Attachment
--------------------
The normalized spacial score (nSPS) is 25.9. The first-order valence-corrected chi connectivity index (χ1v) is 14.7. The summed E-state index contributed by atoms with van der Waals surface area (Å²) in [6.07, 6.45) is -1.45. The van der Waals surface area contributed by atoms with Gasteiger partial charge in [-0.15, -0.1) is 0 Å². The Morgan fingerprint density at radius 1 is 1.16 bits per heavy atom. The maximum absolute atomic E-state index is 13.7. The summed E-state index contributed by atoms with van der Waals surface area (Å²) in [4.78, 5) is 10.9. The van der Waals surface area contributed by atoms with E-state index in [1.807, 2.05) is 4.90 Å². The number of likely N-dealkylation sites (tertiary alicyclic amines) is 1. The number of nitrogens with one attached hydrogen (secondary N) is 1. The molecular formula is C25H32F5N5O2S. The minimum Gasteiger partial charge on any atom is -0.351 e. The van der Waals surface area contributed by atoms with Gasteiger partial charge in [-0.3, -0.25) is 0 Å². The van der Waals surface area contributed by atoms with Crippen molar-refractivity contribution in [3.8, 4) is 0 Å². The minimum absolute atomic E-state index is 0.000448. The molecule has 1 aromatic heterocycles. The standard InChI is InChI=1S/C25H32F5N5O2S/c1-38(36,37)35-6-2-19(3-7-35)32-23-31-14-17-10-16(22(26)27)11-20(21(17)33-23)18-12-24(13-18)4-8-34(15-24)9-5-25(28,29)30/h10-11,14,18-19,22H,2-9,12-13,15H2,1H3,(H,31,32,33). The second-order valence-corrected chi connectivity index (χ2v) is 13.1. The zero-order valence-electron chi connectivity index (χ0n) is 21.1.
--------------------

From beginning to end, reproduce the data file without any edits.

The normalized spacial score (nSPS) is 25.9. The first-order valence-corrected chi connectivity index (χ1v) is 14.7. The summed E-state index contributed by atoms with van der Waals surface area (Å²) in [6.07, 6.45) is -1.45. The van der Waals surface area contributed by atoms with Gasteiger partial charge in [-0.15, -0.1) is 0 Å². The Morgan fingerprint density at radius 1 is 1.16 bits per heavy atom. The maximum absolute atomic E-state index is 13.7. The summed E-state index contributed by atoms with van der Waals surface area (Å²) in [4.78, 5) is 10.9. The van der Waals surface area contributed by atoms with E-state index in [1.807, 2.05) is 4.90 Å². The number of likely N-dealkylation sites (tertiary alicyclic amines) is 1. The number of nitrogens with one attached hydrogen (secondary N) is 1. The molecular formula is C25H32F5N5O2S. The minimum Gasteiger partial charge on any atom is -0.351 e. The van der Waals surface area contributed by atoms with Gasteiger partial charge in [-0.3, -0.25) is 0 Å². The van der Waals surface area contributed by atoms with Crippen molar-refractivity contribution in [3.8, 4) is 0 Å². The minimum absolute atomic E-state index is 0.000448. The molecule has 1 aromatic heterocycles. The standard InChI is InChI=1S/C25H32F5N5O2S/c1-38(36,37)35-6-2-19(3-7-35)32-23-31-14-17-10-16(22(26)27)11-20(21(17)33-23)18-12-24(13-18)4-8-34(15-24)9-5-25(28,29)30/h10-11,14,18-19,22H,2-9,12-13,15H2,1H3,(H,31,32,33). The second-order valence-corrected chi connectivity index (χ2v) is 13.1. The zero-order valence-electron chi connectivity index (χ0n) is 21.1.